It’s been rightly observed that the late Robert Altman loved women. He’s also been accused (preposterously) of misogyny, mostly as a result of this film — written by Anne Rapp. Richard Gere is a respected Dallas gynecologist (a chancy if bold premise) who is doted on by patients and his steadfast office nurse Carolyn (old favorite Shelley Long). The women confess and he listens. Mostly, they’re afflicted with the time-on-your-hands melancholia of affluence. He must also deal with his two daughters, DeeDee and Connie, who are, to say the least, maladjusted. DeeDee (Kate Hudson) is so fed up with her identity crisis that she strips publicly in a shopping mall.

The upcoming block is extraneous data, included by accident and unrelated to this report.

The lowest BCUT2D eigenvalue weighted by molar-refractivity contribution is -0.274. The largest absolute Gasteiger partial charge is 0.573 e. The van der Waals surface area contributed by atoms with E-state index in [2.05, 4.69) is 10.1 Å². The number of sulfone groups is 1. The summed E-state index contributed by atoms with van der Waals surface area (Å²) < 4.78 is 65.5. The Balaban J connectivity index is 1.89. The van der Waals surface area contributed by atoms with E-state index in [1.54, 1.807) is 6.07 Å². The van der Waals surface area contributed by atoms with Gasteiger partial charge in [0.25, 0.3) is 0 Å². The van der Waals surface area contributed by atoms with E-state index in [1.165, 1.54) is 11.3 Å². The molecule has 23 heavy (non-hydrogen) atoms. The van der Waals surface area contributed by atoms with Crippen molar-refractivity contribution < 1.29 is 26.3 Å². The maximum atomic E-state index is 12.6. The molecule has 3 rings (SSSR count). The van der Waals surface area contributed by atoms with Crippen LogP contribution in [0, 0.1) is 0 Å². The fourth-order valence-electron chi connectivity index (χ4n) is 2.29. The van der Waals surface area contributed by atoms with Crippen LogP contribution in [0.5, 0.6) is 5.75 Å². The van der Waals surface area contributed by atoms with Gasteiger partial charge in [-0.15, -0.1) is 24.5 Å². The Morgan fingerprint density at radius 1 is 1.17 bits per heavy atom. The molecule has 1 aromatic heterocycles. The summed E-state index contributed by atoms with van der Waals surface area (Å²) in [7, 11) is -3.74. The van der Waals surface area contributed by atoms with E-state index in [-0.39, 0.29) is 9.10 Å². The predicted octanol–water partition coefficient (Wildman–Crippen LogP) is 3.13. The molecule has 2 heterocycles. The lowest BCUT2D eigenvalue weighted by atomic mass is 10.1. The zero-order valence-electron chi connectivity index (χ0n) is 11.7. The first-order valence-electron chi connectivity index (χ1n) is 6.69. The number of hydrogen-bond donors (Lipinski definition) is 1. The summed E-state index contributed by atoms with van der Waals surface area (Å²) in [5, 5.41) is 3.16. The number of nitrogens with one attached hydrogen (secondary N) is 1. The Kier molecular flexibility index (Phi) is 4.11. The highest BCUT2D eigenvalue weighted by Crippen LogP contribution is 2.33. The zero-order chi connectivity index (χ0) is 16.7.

Dr. T loves his wife Kate (Farrah Fawcett) but cheats on her with golf pro Bree (Helen Hunt), though the act hardly seems predatory. In fact, Doctor T. is a decent man surrounded by self-indulgence to which he yields only reluctantly. Since Gere has rarely been allowed latitude to work outside his sex symbol typing, this is a refreshing treat. Altman’s portrait of female Texas wealth includes parody but doesn’t contain a spiteful bone. Not necessarily one of Altman’s more important movies, but as always deeply astute and in this case unfairly maligned.